When sailors turn on their captain, it often ends in shipwreck or retribution. But the World Bank, whose staff rose up against their leader in the spring, has just hauled in some treasure.

On Dec. 14, after nine months' haggling, it persuaded 45 countries -- including unlikely benefactors such as China, Egypt and Latvia -- to give it more than $25 billion, to be bestowed on the world's poorest states over the next three years.

That is 42 percent more than the bank drummed up the last time round, and comes on top of $6.3 billion to compensate it for loan repayments it lost as a result of debt relief. At a time when the International Monetary Fund, a sister institution, faces big job cuts, this infusion of funds was a triumph for multilateralism.

It was also a victory for the bank's new president, Robert Zoellick, who replaced Paul Wolfowitz in July. A confident technocrat, he has reassured Europeans who were unnerved by his neoconservative predecessor's political baggage and lack of direction. Germany, one of the leaders of the spring putsch, stumped up $2.2 billion, and Britain, which pledged $4.3 billion, became the bank's biggest single donor.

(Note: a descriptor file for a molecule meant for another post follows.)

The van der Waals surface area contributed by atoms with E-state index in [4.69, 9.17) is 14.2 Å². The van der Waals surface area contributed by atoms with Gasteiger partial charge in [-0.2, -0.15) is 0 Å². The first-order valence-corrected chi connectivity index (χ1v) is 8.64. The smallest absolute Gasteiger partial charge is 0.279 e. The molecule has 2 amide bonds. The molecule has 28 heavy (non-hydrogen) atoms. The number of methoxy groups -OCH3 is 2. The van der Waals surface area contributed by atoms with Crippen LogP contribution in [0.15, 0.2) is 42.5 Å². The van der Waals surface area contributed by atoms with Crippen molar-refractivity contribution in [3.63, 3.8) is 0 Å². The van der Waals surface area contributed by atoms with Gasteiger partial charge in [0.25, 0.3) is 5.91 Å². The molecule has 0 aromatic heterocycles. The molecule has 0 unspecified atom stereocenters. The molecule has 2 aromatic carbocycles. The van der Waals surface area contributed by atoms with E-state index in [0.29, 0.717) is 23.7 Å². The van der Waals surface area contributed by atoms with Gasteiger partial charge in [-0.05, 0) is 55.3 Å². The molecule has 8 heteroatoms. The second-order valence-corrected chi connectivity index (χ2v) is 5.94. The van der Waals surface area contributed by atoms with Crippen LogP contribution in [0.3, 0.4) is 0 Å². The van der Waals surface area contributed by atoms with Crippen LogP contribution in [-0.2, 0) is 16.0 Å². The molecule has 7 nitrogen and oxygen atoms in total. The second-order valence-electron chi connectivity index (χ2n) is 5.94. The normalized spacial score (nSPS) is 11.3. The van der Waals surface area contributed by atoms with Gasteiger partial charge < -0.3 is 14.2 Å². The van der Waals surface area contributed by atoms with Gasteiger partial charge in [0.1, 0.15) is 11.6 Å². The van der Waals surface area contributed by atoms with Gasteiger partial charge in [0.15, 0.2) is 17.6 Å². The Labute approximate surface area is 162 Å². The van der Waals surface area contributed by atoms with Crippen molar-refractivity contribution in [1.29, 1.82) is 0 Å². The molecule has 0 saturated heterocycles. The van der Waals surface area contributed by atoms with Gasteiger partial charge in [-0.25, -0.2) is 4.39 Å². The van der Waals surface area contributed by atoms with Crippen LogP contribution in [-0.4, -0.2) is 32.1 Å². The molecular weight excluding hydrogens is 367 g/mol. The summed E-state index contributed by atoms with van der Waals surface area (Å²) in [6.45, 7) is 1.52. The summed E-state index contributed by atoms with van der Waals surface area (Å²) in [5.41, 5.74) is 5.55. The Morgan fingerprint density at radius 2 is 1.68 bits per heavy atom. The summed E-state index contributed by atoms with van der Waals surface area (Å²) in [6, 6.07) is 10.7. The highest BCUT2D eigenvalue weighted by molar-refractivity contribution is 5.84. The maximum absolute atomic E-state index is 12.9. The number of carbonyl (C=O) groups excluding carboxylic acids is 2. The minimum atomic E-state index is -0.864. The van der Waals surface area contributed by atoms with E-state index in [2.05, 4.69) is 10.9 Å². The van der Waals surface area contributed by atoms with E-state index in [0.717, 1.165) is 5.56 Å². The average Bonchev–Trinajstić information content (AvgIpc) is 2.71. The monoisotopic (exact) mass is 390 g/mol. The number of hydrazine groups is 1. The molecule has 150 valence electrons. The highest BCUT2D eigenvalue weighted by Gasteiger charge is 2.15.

Zoellick had raised the ante in this funding round by contributing $3.5 billion to the pot from other bits of the bank's empire. Rather than relending that money to middle-income countries or investing it in the private sector, Zoellick chose to spend it in countries whose annual income per head is less than $1,065. The bank's prospects may have benefited from tumult at the top. Europe's policymakers worked hard to oust Wolfowitz. Why bother, if they were not ready to back his replacement?

Still, Zoellick's pitch in the beg-a-thon differed little from his predecessor's: The bank mobilizes common funds for common aims, as Wolfowitz put it.

The bank is struggling to gauge the impact of its work. It can say it built or repaired more than 22,000 classrooms in the 12 months to June, but it can't tell how much children are learning. So it wants to improve indicators: A road and bridge project in Afghanistan, for example, will judge success by whether the price of commodities in village markets falls to within 15 percent of town prices.

But the bank's recent woes have slowed the drive for closer self-scrutiny -- a need that may well grow as it is called on to oversee projects that are supposed to conserve carbon.

The bank is happy when cash flows smoothly from taxpayers, through its coffers, to governments and projects it supports. But sometimes development is better served by restraint. Free money can stifle a country's tax-raising efforts -- and private enterprise. It can also underwrite misgovernment and malfeasance. Bank staff and shareholders balked when Wolfowitz shifted course to focus more on corruption. After that experience, will their new helmsman dare to rock the boat?